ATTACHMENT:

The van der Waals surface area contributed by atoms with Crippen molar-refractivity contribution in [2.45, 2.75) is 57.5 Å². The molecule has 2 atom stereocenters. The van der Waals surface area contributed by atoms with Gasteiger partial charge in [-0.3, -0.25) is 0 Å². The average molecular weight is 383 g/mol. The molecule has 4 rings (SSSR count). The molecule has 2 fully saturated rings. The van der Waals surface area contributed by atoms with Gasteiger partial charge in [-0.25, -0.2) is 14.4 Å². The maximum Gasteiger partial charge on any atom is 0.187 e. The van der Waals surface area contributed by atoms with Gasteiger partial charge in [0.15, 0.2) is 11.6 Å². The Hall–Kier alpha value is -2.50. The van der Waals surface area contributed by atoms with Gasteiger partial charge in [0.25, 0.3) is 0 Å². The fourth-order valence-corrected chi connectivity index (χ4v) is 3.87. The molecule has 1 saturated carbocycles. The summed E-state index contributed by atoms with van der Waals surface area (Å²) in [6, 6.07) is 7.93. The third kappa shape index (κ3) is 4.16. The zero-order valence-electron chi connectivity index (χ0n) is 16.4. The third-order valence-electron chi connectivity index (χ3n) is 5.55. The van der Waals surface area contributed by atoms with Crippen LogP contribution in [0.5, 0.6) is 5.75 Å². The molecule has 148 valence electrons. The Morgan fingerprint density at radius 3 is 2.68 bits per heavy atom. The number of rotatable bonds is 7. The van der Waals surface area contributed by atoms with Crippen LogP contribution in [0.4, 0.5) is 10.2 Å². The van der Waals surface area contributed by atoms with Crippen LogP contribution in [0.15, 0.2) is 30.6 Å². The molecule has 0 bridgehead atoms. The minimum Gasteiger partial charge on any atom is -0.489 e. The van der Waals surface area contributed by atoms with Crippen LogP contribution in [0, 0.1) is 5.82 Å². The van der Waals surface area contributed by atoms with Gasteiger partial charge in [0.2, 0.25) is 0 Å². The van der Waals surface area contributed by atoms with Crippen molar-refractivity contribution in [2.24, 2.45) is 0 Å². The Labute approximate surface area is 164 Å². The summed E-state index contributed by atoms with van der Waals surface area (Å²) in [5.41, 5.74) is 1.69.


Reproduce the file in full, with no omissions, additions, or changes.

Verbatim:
The van der Waals surface area contributed by atoms with Crippen molar-refractivity contribution in [2.45, 2.75) is 57.5 Å². The molecule has 2 atom stereocenters. The van der Waals surface area contributed by atoms with Gasteiger partial charge in [-0.3, -0.25) is 0 Å². The average molecular weight is 383 g/mol. The molecule has 4 rings (SSSR count). The molecule has 2 fully saturated rings. The van der Waals surface area contributed by atoms with Gasteiger partial charge in [-0.25, -0.2) is 14.4 Å². The maximum Gasteiger partial charge on any atom is 0.187 e. The van der Waals surface area contributed by atoms with Gasteiger partial charge in [0.15, 0.2) is 11.6 Å². The Hall–Kier alpha value is -2.50. The van der Waals surface area contributed by atoms with Gasteiger partial charge in [0.25, 0.3) is 0 Å². The fourth-order valence-corrected chi connectivity index (χ4v) is 3.87. The molecule has 1 saturated carbocycles. The summed E-state index contributed by atoms with van der Waals surface area (Å²) in [6, 6.07) is 7.93. The third kappa shape index (κ3) is 4.16. The zero-order valence-electron chi connectivity index (χ0n) is 16.4. The third-order valence-electron chi connectivity index (χ3n) is 5.55. The van der Waals surface area contributed by atoms with Crippen LogP contribution in [0.5, 0.6) is 5.75 Å². The molecule has 148 valence electrons. The Morgan fingerprint density at radius 3 is 2.68 bits per heavy atom. The number of rotatable bonds is 7. The van der Waals surface area contributed by atoms with Crippen LogP contribution in [0.4, 0.5) is 10.2 Å². The van der Waals surface area contributed by atoms with Crippen LogP contribution in [0.15, 0.2) is 30.6 Å². The molecule has 0 bridgehead atoms. The minimum Gasteiger partial charge on any atom is -0.489 e. The van der Waals surface area contributed by atoms with Crippen LogP contribution in [0, 0.1) is 5.82 Å². The van der Waals surface area contributed by atoms with Gasteiger partial charge in [0.2, 0.25) is 0 Å². The van der Waals surface area contributed by atoms with Crippen molar-refractivity contribution in [2.24, 2.45) is 0 Å². The Labute approximate surface area is 164 Å². The summed E-state index contributed by atoms with van der Waals surface area (Å²) in [5.41, 5.74) is 1.69.